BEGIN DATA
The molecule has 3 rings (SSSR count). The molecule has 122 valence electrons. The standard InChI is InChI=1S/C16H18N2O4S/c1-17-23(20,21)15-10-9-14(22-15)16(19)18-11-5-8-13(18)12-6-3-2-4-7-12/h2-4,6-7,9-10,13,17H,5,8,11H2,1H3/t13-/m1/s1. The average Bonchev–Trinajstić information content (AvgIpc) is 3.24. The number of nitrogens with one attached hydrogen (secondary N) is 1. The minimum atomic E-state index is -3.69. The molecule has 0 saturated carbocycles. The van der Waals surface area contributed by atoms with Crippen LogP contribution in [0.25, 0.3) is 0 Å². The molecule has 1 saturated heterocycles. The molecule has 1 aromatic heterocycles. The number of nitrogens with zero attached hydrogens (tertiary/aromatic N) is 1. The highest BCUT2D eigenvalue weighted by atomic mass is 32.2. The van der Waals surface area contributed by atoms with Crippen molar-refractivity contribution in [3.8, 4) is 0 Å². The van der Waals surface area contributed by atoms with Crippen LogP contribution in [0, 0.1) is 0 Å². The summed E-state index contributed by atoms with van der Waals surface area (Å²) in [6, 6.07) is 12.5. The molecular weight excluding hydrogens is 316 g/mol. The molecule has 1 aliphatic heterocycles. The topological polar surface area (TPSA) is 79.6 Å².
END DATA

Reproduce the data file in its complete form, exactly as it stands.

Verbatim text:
The molecule has 3 rings (SSSR count). The molecule has 122 valence electrons. The standard InChI is InChI=1S/C16H18N2O4S/c1-17-23(20,21)15-10-9-14(22-15)16(19)18-11-5-8-13(18)12-6-3-2-4-7-12/h2-4,6-7,9-10,13,17H,5,8,11H2,1H3/t13-/m1/s1. The average Bonchev–Trinajstić information content (AvgIpc) is 3.24. The number of nitrogens with one attached hydrogen (secondary N) is 1. The minimum atomic E-state index is -3.69. The molecule has 0 saturated carbocycles. The van der Waals surface area contributed by atoms with Crippen LogP contribution in [0.25, 0.3) is 0 Å². The molecule has 1 saturated heterocycles. The molecule has 1 aromatic heterocycles. The number of nitrogens with zero attached hydrogens (tertiary/aromatic N) is 1. The highest BCUT2D eigenvalue weighted by atomic mass is 32.2. The van der Waals surface area contributed by atoms with Crippen molar-refractivity contribution in [3.8, 4) is 0 Å². The van der Waals surface area contributed by atoms with Crippen LogP contribution in [0, 0.1) is 0 Å². The summed E-state index contributed by atoms with van der Waals surface area (Å²) in [6, 6.07) is 12.5. The molecular weight excluding hydrogens is 316 g/mol. The molecule has 1 aliphatic heterocycles. The topological polar surface area (TPSA) is 79.6 Å².